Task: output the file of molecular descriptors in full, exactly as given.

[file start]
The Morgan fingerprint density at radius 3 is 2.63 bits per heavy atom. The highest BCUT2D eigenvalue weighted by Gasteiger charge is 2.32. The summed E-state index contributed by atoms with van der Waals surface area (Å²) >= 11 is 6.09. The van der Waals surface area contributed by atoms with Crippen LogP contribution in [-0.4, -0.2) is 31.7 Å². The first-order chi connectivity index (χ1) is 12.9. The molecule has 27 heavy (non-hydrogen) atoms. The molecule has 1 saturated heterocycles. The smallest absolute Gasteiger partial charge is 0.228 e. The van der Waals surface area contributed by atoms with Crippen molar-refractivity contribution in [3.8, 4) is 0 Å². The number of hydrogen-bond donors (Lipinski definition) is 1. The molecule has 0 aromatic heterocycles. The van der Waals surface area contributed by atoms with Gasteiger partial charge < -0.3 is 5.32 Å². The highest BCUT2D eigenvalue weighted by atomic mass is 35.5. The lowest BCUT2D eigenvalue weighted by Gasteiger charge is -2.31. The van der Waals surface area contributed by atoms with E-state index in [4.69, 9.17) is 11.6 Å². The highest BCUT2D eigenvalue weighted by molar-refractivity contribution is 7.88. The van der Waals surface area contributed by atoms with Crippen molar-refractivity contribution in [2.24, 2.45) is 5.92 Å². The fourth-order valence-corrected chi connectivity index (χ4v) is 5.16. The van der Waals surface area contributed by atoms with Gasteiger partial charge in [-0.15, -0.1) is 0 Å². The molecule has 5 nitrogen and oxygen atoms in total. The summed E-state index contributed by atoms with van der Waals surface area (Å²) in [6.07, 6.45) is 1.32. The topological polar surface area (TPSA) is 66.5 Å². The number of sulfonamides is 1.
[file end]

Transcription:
The Morgan fingerprint density at radius 3 is 2.63 bits per heavy atom. The highest BCUT2D eigenvalue weighted by Gasteiger charge is 2.32. The summed E-state index contributed by atoms with van der Waals surface area (Å²) >= 11 is 6.09. The van der Waals surface area contributed by atoms with Crippen LogP contribution in [-0.4, -0.2) is 31.7 Å². The first-order chi connectivity index (χ1) is 12.9. The molecule has 27 heavy (non-hydrogen) atoms. The molecule has 1 saturated heterocycles. The smallest absolute Gasteiger partial charge is 0.228 e. The van der Waals surface area contributed by atoms with Crippen molar-refractivity contribution in [3.8, 4) is 0 Å². The number of hydrogen-bond donors (Lipinski definition) is 1. The molecule has 0 aromatic heterocycles. The van der Waals surface area contributed by atoms with Gasteiger partial charge < -0.3 is 5.32 Å². The highest BCUT2D eigenvalue weighted by atomic mass is 35.5. The lowest BCUT2D eigenvalue weighted by Gasteiger charge is -2.31. The van der Waals surface area contributed by atoms with E-state index in [4.69, 9.17) is 11.6 Å². The highest BCUT2D eigenvalue weighted by molar-refractivity contribution is 7.88. The van der Waals surface area contributed by atoms with Crippen molar-refractivity contribution in [2.24, 2.45) is 5.92 Å². The fourth-order valence-corrected chi connectivity index (χ4v) is 5.16. The van der Waals surface area contributed by atoms with Gasteiger partial charge in [-0.15, -0.1) is 0 Å². The molecule has 5 nitrogen and oxygen atoms in total. The summed E-state index contributed by atoms with van der Waals surface area (Å²) in [6.07, 6.45) is 1.32. The topological polar surface area (TPSA) is 66.5 Å². The number of sulfonamides is 1.